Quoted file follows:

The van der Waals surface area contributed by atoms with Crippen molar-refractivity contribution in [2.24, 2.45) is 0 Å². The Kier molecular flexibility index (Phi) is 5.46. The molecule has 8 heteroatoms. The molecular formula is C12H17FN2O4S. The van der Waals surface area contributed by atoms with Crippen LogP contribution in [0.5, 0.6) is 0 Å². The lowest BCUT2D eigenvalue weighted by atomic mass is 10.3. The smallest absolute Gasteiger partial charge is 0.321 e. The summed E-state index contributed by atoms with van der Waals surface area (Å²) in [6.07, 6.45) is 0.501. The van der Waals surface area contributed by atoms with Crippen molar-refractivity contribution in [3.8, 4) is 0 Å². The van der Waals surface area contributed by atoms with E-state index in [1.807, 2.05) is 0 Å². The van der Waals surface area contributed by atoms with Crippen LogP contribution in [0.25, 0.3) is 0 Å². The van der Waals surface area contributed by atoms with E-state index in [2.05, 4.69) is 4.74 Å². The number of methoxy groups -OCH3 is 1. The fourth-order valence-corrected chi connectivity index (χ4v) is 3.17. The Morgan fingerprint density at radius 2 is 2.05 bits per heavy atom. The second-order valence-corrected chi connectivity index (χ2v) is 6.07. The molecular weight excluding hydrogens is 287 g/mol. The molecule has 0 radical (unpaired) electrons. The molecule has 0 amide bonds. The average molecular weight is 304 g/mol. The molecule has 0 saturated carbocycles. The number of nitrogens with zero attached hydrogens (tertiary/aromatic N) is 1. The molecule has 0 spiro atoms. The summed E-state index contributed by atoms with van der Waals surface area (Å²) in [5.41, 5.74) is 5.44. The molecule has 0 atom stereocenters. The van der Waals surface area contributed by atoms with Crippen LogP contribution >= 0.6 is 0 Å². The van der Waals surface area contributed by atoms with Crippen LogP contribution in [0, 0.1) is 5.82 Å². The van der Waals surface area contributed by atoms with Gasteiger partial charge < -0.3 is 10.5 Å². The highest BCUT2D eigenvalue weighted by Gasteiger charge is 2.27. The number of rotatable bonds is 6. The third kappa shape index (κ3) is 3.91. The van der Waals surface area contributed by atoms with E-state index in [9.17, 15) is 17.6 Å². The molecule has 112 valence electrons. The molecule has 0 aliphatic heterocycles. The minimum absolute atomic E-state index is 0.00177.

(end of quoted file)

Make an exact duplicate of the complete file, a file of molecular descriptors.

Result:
The van der Waals surface area contributed by atoms with Crippen molar-refractivity contribution in [2.24, 2.45) is 0 Å². The Kier molecular flexibility index (Phi) is 5.46. The molecule has 8 heteroatoms. The molecular formula is C12H17FN2O4S. The van der Waals surface area contributed by atoms with Crippen LogP contribution in [0.5, 0.6) is 0 Å². The lowest BCUT2D eigenvalue weighted by atomic mass is 10.3. The smallest absolute Gasteiger partial charge is 0.321 e. The summed E-state index contributed by atoms with van der Waals surface area (Å²) in [6.07, 6.45) is 0.501. The van der Waals surface area contributed by atoms with Crippen molar-refractivity contribution in [3.8, 4) is 0 Å². The van der Waals surface area contributed by atoms with E-state index in [1.807, 2.05) is 0 Å². The van der Waals surface area contributed by atoms with Crippen LogP contribution in [0.25, 0.3) is 0 Å². The van der Waals surface area contributed by atoms with E-state index in [2.05, 4.69) is 4.74 Å². The number of methoxy groups -OCH3 is 1. The fourth-order valence-corrected chi connectivity index (χ4v) is 3.17. The Morgan fingerprint density at radius 2 is 2.05 bits per heavy atom. The second-order valence-corrected chi connectivity index (χ2v) is 6.07. The molecular weight excluding hydrogens is 287 g/mol. The molecule has 0 radical (unpaired) electrons. The molecule has 0 amide bonds. The average molecular weight is 304 g/mol. The molecule has 0 saturated carbocycles. The number of nitrogens with zero attached hydrogens (tertiary/aromatic N) is 1. The molecule has 0 spiro atoms. The summed E-state index contributed by atoms with van der Waals surface area (Å²) in [5.41, 5.74) is 5.44. The molecule has 0 atom stereocenters. The van der Waals surface area contributed by atoms with Crippen LogP contribution >= 0.6 is 0 Å². The van der Waals surface area contributed by atoms with Crippen LogP contribution in [0, 0.1) is 5.82 Å². The van der Waals surface area contributed by atoms with Gasteiger partial charge < -0.3 is 10.5 Å². The highest BCUT2D eigenvalue weighted by Gasteiger charge is 2.27. The number of rotatable bonds is 6. The third kappa shape index (κ3) is 3.91. The van der Waals surface area contributed by atoms with E-state index in [9.17, 15) is 17.6 Å². The molecule has 112 valence electrons. The molecule has 0 aliphatic heterocycles. The minimum absolute atomic E-state index is 0.00177.